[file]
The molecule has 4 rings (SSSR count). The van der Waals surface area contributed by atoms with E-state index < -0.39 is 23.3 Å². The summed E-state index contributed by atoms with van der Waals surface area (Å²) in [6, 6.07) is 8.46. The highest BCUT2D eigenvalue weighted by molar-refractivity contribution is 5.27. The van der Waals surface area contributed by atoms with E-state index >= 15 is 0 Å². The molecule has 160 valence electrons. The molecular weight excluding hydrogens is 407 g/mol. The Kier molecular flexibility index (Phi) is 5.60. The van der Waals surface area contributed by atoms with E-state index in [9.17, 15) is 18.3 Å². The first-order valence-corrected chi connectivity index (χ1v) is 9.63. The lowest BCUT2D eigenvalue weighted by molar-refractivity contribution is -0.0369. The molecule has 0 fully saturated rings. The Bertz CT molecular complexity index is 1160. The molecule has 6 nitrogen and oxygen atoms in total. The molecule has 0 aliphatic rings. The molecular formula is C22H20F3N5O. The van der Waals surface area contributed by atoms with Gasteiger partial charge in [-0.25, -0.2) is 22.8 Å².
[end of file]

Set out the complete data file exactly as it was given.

The molecule has 4 rings (SSSR count). The van der Waals surface area contributed by atoms with E-state index < -0.39 is 23.3 Å². The summed E-state index contributed by atoms with van der Waals surface area (Å²) in [6, 6.07) is 8.46. The highest BCUT2D eigenvalue weighted by molar-refractivity contribution is 5.27. The van der Waals surface area contributed by atoms with E-state index >= 15 is 0 Å². The molecule has 160 valence electrons. The molecular weight excluding hydrogens is 407 g/mol. The Kier molecular flexibility index (Phi) is 5.60. The van der Waals surface area contributed by atoms with E-state index in [9.17, 15) is 18.3 Å². The first-order valence-corrected chi connectivity index (χ1v) is 9.63. The lowest BCUT2D eigenvalue weighted by molar-refractivity contribution is -0.0369. The molecule has 0 fully saturated rings. The Bertz CT molecular complexity index is 1160. The molecule has 6 nitrogen and oxygen atoms in total. The molecule has 0 aliphatic rings. The molecular formula is C22H20F3N5O. The van der Waals surface area contributed by atoms with Gasteiger partial charge in [-0.25, -0.2) is 22.8 Å².